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Manhood Imagery in “Jarhead” by Sam Mendes Essay (Movie Review)

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Updated: Jun 15th, 2022

Hollywood, as America’s premier film industry, has shaped the thoughts, beliefs, material culture trends, fashion, and even language of many Americans.

The influence and impact of films in the American social life is undeniable and almost tangible. There are both positive and negative consequences of the influence of films on the American socio-cultural trends, beliefs, and lifestyles. Hollywood, as the ultimate producer of male ‘macho’ films, has entrenched a culture of relegating women to secondary passive roles in these films, a view that then becomes acceptable in the American society.

Males are often portrayed as all-knowing and all-powerful protagonists, with females in these films simply being used as secondary love and sexual tools of the macho male character. In the film “Jarhead”, the males are expected to portray their manhood in the face of real fear, to act brave and courageous, to adopt a sexually condescending attitude towards their women, and to conquer/overcome all their enemies through any means necessary as soldiers.

Given that, men in many American films play the lead role, their attitude and actions towards women in the films provide a hint concerning the status of the women – in their lives both in and out of the films and in the larger American society (Psako, Mayeda and Ramos 88).

In Jarhead, manhood is juxtaposed with the portrayal of women as cheap sexual objects. Antony Swofford, the lead character in “Jarhead”, is constantly consumed by the fear that the girlfriend whom he leaves back as he joins the Gulf War as a marine will cheat on him (Simpson 304).

Manhood is thus portrayed as being able to rein in one’s girlfriend or even wife. Women, on the other hand, as opposed to men who are willing and brave to sacrifice their lives and time for the sake of country – a powerful act for a man and thus an enhancement of the manhood experience – are portrayed as passive citizens more interested in acquiring as many different boyfriends as possible.

For instance, Dettman’s girlfriend sends him a homemade sex tape depicting her in an affair with another man, supposedly to get back at him for an unidentified transgression on his part. Swofford’s girlfriend, true to the negative depiction of women in the film in order to heighten the manhood experience, cheats on him, a fact he discovers when he gets back home from the war. The manhood status is also enhanced through the treatment of sex in the most casual and simplistic ways.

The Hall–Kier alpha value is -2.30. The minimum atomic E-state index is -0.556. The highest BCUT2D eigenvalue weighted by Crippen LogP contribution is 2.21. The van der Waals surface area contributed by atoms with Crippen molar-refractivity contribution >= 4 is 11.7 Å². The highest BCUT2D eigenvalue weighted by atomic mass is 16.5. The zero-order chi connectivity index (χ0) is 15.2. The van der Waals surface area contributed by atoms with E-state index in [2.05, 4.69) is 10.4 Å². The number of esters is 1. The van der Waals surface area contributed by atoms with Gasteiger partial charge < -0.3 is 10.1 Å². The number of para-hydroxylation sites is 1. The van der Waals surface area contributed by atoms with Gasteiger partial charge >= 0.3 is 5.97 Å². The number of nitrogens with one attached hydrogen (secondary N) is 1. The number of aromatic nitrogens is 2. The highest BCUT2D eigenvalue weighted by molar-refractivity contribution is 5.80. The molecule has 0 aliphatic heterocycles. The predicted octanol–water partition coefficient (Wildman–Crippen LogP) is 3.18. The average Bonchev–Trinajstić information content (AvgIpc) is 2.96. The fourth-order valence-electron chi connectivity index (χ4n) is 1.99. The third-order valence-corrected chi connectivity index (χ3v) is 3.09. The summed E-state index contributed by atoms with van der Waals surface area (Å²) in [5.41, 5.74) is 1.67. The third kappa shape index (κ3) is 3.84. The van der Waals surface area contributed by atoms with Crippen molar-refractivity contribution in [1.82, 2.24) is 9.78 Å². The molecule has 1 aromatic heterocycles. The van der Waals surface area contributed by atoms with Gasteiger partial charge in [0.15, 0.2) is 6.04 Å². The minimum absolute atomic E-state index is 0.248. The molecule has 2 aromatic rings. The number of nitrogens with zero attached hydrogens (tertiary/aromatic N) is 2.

The male characters in “Jarhead”, during a football match in the hot Arabian Desert sun, mimic sexual acts much to the disappointment of the viewing press and the commander in charge. The macho male is thus depicted as being one who freely expresses his sexuality, a common thread in many Hollywood films.

Secondly, manhood in the film “Jarhead” is depicted as the male conquering all his fears and doubts; by any means necessary. This status of manhood obviously abhors demotions and all other instances that involve a ‘step-down’ either socially, economically, or even in rank. When Swofford is demoted for neglecting his night duty, the feelings of embarrassment and the subsequent depression drive him to near suicide.

The message sent to the audience is that the society believes in only socio-economic and political upward movement for the male with little downward movement in these sectors mentioned (Psako, Mayeda and Ramos 105). The aggressiveness expected in men in the film “Jarhead” is also depicted in the manner that Swofford and his collaborate, Troy, desire to find closure in their war experience by killing an enemy by their guns.

Having identified their target at one instance and ready to pull the trigger, their superiors change tack; implying that the two would not necessarily have to shoot their targets. Swofford and Troy then become hysterical, breaking into tears and pleading to be allowed to shoot their targets to death. For them, the ultimate war experience involves killing an enemy, an act that solidifies the manhood experience that may be expected of a soldier.

Thirdly, man is expected to handle all his fears, rational and irrational, without showing signs of cowardice or weakness (Psako, Mayeda and Ramos 247). When Swofford first joins the marine, his colleagues mockingly threaten him with a hot iron, an event that shocks him until he faints.

This instance shows lack of bravery that does not auger well for his soldier and manhood experience, and is depicted as an incidence to be frowned upon. Again, when Swofford and his partners are mistakenly left in the desert, they are expected to show courage and bravery even in circumstances that fear would be the expected feeling and reaction. Therefore, the expectations of manhood as portrayed in the film are “irrational courage in the face of rational fear” –man is supposed to have no fear.

In conclusion, the portrayal of manhood and its accompanying macho acts in many Hollywood films, for instance “Jarhead” as discussed in this paper, has an effect on the American society. Films are trendsetters and men behaviours in projecting their manhood and their treatment of women has an effect on the American society. As discussed in this essay, the portrayal of men as courageous and sexist and women as mere pawns in a man’s world has a negative effect in the larger viewing society.

Works Cited

Psako, Lisa, David Mayeda, and Chris Ramos. Celluloid Dreams: How Film Shapes America. Dubuque, Iowa: Kendall Hunt, 2010.

Simpson, Mark. “Attackability.” Canadian Review of American Studies 39.3 (2009): 299 – 319.

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